PEACE has broken out between Cork and Dublin restaurateurs in what a judge in the Circuit Civil Court described as ‘a serious bunfight’ and by no means just a storm in a local teacup over name calling.
The case involved Son of a Bun (Nalgec Ltd) at 29 MacCurtain Street, Cork, and South Dublin café Son of the Bun (Urban Café Ltd).
Barrister Freddie Gilligan, addressing Judge Jacqueline Linnane on behalf of the Cork restaurant, owned by Niall O’Regan from Bandon, said the very close similarity in restaurant titles had been causing confusion among the inhabitants in both localities.
Mr Gilligan explained that the two businesses were involved in a trademark and passing-off dispute and Son of a Bun was seeking lawful restraints against Son of the Bun using the name of Son of the Bun or any such similar logo.
He said that between May and June 2020 the Cork-based Son of a Bun had received a number of pre-paid orders for hamburgers for collection. Having been prepared, they had never been collected and customers had demanded refunds. An investigation revealed that those who had placed the orders believed they had been dealing with the Dublin outlet.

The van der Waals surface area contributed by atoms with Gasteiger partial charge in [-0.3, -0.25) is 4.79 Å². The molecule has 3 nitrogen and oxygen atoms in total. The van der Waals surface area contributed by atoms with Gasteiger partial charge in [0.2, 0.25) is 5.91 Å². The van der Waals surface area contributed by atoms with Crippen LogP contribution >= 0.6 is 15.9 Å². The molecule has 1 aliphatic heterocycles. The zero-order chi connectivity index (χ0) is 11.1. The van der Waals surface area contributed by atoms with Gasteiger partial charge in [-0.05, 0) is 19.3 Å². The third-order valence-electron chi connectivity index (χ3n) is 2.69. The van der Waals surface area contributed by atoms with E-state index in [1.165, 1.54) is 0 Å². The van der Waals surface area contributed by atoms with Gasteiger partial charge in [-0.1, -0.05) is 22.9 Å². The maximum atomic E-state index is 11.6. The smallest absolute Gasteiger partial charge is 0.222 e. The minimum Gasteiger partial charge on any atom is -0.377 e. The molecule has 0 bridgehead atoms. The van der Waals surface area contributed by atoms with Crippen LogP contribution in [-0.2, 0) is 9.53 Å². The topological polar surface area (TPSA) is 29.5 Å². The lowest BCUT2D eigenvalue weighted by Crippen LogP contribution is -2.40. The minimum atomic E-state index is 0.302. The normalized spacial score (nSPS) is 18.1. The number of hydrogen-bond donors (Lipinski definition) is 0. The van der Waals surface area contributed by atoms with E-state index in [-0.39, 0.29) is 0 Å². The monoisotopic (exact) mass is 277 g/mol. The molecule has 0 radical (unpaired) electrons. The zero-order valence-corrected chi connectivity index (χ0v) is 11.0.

Mr Gilligan said MDM Solicitors had written to Urbun Ltd asking them to stop using the ‘Son of the Bun’ logo but had been met with replies such as ‘this is a storm ‘in a local teacup’ and inviting the Cork company owners to join the Dublin outfit ‘in a cuppa.’
Judge Linnane said she considered the defendant’s reply to be sarcastic and certainly not a storm in a local teacup. The defendant’s attitude had been reflective of the manner in which the defendants had failed to engage.
Undertakings were given by Urbun Ltd to remove all signage, hoarding and images on social media and all online material under the style and title of ‘Son of the Bun’.
Son of the Bun agreed to re-direct any inquiries over the next four weeks to Son of a Bun which accepted it would highlight on its order page that it was a Cork-based restaurant.